28 Apr 2016

How External Rate of Return can help businesses measure their social impact

There is increasing ubiquity in considering the 'impact' business has on people and places. Environmental, social and governance (ESG) issues are mapped by corporations, 'social enterprises' are abounding, governments are launching 'social impact bonds' and there is integration of ESG considerations into financial analyses by traditional investors. Even archetypal profit-focused investment banks, including Goldman Sachs and Morgan Stanley, include ESG and impact activities in their business. The notion of the social impact of business has become so mainstream that government at the highest levels – including G8 leaders and even the Pope – advocate the creation of institutions to give greater attention to driving social impact.

Along with these efforts aimed at sustainable, responsible business, there has been a rise in the tools available for measuring the social impact of business – to the tune of more than 150 impact assessment methods. The strengths of these methods are their ability to measure social impact through their usability, inclusiveness and ability to demonstrate – and enhance – value.

Despite these advances, the social impact assessment landscape is missing a platform that allows users to input and share their information in a truly transparent, comparative manner. Above all, four limitations beset existing social impact assessment methodologies.

• First, existing methods focus too much on ESG and social enterprises, underplaying the role of business activity and related financial, employment and other gains as part of an overall social impact.

• Second, methods are designed to measure outcomes pre-prescribed by the investor, often orientated to the new investing activity rather than measuring a greater or broader holistic impact.

• Third, much greater accessibility and transparency are needed.

• Fourth, there is a tendency to focus on social enterprises when measuring impact.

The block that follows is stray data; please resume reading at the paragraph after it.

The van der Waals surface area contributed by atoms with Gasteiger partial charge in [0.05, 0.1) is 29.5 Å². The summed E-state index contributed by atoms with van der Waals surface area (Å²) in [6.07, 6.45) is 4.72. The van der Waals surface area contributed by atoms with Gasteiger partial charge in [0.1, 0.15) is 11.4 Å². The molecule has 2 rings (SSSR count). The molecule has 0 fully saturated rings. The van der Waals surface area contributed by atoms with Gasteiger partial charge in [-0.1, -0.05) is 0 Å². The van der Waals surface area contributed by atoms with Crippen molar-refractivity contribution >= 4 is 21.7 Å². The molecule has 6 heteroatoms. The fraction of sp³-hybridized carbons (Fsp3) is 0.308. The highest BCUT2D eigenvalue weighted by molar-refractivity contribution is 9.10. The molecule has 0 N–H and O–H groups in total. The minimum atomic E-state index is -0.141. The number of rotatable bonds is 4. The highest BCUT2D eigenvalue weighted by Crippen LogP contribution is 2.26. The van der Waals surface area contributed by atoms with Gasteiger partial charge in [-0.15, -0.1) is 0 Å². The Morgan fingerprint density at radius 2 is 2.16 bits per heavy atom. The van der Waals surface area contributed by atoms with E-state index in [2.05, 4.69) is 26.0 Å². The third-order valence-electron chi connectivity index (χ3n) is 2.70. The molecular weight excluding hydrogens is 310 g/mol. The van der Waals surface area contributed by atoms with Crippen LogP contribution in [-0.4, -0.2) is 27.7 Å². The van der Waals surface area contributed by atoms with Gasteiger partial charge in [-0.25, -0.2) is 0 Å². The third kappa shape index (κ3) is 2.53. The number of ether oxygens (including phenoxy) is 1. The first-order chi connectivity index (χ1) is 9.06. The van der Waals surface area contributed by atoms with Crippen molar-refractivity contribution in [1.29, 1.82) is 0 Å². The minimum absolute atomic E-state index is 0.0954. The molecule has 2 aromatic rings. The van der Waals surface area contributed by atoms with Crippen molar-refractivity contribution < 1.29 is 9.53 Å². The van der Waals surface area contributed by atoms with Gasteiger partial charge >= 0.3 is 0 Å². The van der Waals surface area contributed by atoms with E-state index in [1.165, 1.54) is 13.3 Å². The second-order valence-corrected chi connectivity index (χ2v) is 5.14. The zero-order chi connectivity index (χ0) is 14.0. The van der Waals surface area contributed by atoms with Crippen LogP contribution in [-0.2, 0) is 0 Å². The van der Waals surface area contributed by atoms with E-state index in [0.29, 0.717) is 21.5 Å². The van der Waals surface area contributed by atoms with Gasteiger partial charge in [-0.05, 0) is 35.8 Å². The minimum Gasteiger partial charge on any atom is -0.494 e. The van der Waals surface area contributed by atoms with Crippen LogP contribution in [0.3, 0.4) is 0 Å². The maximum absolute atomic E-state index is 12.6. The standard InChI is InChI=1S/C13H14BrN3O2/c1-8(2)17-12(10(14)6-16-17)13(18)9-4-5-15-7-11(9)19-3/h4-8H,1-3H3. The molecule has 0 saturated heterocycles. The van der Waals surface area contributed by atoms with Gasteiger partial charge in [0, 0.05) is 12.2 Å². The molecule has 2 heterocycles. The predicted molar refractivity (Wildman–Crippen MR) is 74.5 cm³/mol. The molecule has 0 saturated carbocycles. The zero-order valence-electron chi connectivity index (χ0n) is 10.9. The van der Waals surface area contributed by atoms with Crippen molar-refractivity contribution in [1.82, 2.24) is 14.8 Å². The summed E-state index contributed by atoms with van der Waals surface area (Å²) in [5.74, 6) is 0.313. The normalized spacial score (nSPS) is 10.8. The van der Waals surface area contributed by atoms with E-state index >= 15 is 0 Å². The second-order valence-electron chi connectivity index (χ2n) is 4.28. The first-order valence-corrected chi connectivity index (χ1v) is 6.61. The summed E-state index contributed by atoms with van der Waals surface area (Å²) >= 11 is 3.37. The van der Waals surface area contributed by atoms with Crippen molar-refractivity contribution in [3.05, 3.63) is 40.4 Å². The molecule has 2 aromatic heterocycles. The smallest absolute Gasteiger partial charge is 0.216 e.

In an effort to move impact assessment forward, we propose a holistic, transparent platform – called the External Rate of Return (ERR). Our aim is to develop the ERR platform to be the destination for companies and stakeholders to engage in discussions and assessments about the impact of companies, and new activities of those companies, around the globe. The ERR is intended for all companies, not only social enterprises, and not only for companies with ESG departments or investors pursuing an impact investing approach. Through the ERR, enterprises and investors will be able to converge on using a singular, holistic platform that does not judge, silo or reduce social impact inputs.

The ERR would have a social character rather than being merely a repository of company information or industry best practices. To enable its fundamentally social nature and promote a space where “social pressure” helps to build more transparent and accountable business activities, we propose the following means to achieve an ERR score. Companies directly engage with the public by proactively sharing their processes and data for each of the aspects of the platform. In addition to providing their qualitative insights, companies would propose to quantify their score for each indicator within the five proposed vectors: Company, Suppliers, Customers, Society and Environment. To illustrate, on a score of 1 to 5 (5 being the highest score), the company could score their development of intellectual property, for example, a 3.

ERR platform users – across the public at large – could then comment on the scoring and provide an alternative score. Perhaps users feel that the investments and progress in intellectual property of the company, for example, warrants a higher score of 4. Users’ rationale for the higher score would be transparently displayed alongside the score designated by the company. This side-by-side comparison of scores would allow the company, members of the public, its suppliers, customers, and other stakeholders to engage in an ongoing conversation about the economic and social impact of the company in an informed, area-specific manner.

The crowdsourcing of impact scoring would add to the viral nature of the assessment method; rather than yet another assessment method that suggests a ranking, the ERR would be the platform for companies and external stakeholders to share information about the impact of their activities. Above all, the ERR will enable an ongoing dialogue across the global community about the myriad ways business activities affect people and places.

Dr Robyn Klingler-Vidra of King’s College London and LSE Enterprise co-authored this report with Mark Florman of Time Partners and Martin Jacinto Facada, an independent researcher


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